The Campaign for Real Websites

Dove Soap has their “Campaign for Real Beauty” and the milk producers of America have their “Campaign for Real Milk”, so I think it only fair that web designers have a “Campaign for Real Websites”.

I’m talking about those fly-by-night website building websites. These are sites that have drag-and-drop functionality with a few elements and they let build your own site based on the few parameters it allows.

The problems with those are many, but to illustrate it, think about the last time you watched someone give a PowerPoint presentation. Do you remember what it looked like? Probably not, but you’ve probably seen it before. It probably used the same tired themes and clipart that’s been used by PowerPoint users for years. The result is a largely forgettable, formulaic and useless set of slides.

A website shouldn’t be a theme applied to 10,000 other websites. It should be unique and memorable. And if the aesthetic reasons aren’t enough to convince someone those website building websites are useless, the technical reasons might be more convincing.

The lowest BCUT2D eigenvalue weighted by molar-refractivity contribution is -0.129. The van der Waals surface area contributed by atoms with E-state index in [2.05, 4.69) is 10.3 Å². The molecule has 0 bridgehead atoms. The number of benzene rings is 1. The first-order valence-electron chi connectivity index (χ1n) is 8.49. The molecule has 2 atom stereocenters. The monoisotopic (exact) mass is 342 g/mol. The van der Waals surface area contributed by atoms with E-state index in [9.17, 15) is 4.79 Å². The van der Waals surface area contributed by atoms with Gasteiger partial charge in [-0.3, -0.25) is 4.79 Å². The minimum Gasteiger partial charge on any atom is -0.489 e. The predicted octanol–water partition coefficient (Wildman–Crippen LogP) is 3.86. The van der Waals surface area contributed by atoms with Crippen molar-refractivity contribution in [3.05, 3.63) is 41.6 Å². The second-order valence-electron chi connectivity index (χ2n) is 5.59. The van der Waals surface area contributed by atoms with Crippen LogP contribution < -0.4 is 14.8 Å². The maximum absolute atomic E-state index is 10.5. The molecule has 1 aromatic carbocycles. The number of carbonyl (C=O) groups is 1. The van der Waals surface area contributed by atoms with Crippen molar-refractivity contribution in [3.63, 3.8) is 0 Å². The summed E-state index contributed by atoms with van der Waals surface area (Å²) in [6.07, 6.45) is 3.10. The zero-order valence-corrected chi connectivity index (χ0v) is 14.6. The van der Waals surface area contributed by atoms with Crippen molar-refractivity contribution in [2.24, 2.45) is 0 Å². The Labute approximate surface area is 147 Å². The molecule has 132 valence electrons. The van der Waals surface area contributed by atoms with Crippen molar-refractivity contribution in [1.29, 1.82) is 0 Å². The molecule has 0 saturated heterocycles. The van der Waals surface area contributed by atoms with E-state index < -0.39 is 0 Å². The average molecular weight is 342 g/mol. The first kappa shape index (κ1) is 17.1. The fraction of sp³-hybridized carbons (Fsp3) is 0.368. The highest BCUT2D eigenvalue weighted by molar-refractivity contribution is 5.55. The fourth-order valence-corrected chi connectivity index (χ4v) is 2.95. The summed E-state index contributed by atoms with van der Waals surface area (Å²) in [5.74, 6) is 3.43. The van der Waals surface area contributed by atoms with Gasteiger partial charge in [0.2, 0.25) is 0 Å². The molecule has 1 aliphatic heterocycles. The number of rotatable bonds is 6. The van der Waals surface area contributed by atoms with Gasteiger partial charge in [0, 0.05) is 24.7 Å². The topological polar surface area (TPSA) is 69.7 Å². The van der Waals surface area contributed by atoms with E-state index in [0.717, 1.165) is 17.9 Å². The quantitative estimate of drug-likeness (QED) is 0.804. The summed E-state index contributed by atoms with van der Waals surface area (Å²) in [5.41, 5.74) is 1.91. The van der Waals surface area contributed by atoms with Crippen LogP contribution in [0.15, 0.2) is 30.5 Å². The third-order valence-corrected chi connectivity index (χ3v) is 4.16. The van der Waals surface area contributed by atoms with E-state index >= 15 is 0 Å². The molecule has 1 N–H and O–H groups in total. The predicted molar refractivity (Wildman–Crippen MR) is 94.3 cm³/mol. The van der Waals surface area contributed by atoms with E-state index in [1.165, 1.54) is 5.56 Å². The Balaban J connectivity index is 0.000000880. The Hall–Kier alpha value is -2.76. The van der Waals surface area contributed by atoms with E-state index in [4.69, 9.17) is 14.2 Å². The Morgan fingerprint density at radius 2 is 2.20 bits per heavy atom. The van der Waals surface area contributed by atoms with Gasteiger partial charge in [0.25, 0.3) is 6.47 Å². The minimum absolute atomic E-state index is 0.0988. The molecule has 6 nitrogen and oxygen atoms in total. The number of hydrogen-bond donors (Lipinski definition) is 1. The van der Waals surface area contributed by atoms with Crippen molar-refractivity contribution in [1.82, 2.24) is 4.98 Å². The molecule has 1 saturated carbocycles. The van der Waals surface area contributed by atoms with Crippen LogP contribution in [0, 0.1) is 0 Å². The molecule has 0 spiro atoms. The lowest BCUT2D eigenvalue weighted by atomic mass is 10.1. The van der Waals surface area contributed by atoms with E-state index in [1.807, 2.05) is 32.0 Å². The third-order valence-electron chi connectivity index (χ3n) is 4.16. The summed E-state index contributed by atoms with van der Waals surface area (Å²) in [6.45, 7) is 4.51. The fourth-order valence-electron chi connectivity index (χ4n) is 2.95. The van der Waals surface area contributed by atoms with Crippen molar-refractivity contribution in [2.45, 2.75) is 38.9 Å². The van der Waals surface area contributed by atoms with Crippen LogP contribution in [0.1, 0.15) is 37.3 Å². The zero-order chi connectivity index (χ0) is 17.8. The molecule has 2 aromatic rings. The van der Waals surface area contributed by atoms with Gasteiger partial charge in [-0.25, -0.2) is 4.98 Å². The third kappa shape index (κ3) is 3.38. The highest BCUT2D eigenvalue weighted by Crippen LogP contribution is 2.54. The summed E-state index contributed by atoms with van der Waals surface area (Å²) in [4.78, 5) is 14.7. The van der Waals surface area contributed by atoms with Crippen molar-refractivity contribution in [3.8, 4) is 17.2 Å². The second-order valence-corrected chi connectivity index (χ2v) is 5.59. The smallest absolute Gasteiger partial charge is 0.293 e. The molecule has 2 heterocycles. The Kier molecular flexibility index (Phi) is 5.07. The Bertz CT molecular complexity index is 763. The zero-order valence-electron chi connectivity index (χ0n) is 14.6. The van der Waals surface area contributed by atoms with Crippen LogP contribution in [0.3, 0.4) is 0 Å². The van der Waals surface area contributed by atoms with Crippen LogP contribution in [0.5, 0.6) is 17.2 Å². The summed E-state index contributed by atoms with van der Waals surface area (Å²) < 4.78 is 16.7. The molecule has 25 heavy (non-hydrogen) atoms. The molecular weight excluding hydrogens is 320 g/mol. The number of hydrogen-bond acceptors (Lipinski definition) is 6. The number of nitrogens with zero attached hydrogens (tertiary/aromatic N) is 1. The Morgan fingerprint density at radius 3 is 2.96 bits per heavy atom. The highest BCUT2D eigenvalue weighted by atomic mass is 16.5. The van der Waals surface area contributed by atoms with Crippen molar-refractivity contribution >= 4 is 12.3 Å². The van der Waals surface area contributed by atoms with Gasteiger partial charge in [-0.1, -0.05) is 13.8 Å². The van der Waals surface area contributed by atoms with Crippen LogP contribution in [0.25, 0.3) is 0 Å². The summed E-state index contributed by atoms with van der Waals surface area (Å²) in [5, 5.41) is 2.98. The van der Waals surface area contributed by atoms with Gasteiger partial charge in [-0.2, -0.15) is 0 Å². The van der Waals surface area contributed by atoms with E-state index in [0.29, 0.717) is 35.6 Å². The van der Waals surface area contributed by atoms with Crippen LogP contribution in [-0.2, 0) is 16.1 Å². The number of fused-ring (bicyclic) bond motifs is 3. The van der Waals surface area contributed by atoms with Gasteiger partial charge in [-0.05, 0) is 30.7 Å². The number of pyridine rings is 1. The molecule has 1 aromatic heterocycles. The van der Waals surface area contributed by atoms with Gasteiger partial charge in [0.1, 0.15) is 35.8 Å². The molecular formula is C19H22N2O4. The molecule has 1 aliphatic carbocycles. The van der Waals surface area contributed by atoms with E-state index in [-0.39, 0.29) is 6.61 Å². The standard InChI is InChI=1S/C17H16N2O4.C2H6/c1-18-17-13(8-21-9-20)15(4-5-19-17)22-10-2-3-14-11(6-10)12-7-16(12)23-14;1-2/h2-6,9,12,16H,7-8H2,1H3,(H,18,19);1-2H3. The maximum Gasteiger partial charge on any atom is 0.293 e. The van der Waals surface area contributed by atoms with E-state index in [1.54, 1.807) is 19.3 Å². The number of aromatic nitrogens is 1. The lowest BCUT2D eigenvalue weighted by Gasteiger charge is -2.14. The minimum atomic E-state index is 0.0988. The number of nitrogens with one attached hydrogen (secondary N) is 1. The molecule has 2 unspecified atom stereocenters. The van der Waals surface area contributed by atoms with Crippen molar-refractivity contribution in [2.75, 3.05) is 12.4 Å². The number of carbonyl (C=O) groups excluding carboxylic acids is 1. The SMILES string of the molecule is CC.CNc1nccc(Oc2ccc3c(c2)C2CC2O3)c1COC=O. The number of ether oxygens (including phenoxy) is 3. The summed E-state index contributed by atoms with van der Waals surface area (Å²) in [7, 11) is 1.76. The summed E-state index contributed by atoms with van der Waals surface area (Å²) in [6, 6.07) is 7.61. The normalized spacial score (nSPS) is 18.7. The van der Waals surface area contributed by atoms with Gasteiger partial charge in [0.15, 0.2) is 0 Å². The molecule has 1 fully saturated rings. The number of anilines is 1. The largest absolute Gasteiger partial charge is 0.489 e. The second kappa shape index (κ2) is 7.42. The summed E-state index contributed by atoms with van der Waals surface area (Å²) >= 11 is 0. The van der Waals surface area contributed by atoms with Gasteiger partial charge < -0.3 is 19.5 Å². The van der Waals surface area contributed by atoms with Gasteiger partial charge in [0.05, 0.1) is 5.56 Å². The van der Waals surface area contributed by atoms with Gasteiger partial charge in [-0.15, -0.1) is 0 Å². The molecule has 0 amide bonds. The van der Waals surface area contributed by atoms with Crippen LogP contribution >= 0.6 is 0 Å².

For starters, many produce Flash-based websites. That’s how they let you have “creative freedom”, except, they don’t bother telling you that your website won’t work with nearly 20 million devices that don’t support Flash and Google can’t index your site, which means poor search ranking for you.

Second, if they do produce HTML, they produce it using 10 year old standards. The pages will be constructed and built in an un-semantic way that plops out a website that’s already out of style and out of touch.

So what are some good alternatives? There aren’t any. Sites that make websites don’t work and they produce “faux sites”. That’s why it’s past time to start The Campaign for Real Websites.

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Photo of Justin Harter


Justin has been around the Internet long enough to remember when people started saying “content is king”.

He has worked for some of Indiana’s largest companies, state government, taught college-level courses, and about 1.1M people see his work every year.

You’ll probably see him around Indianapolis on a bicycle.

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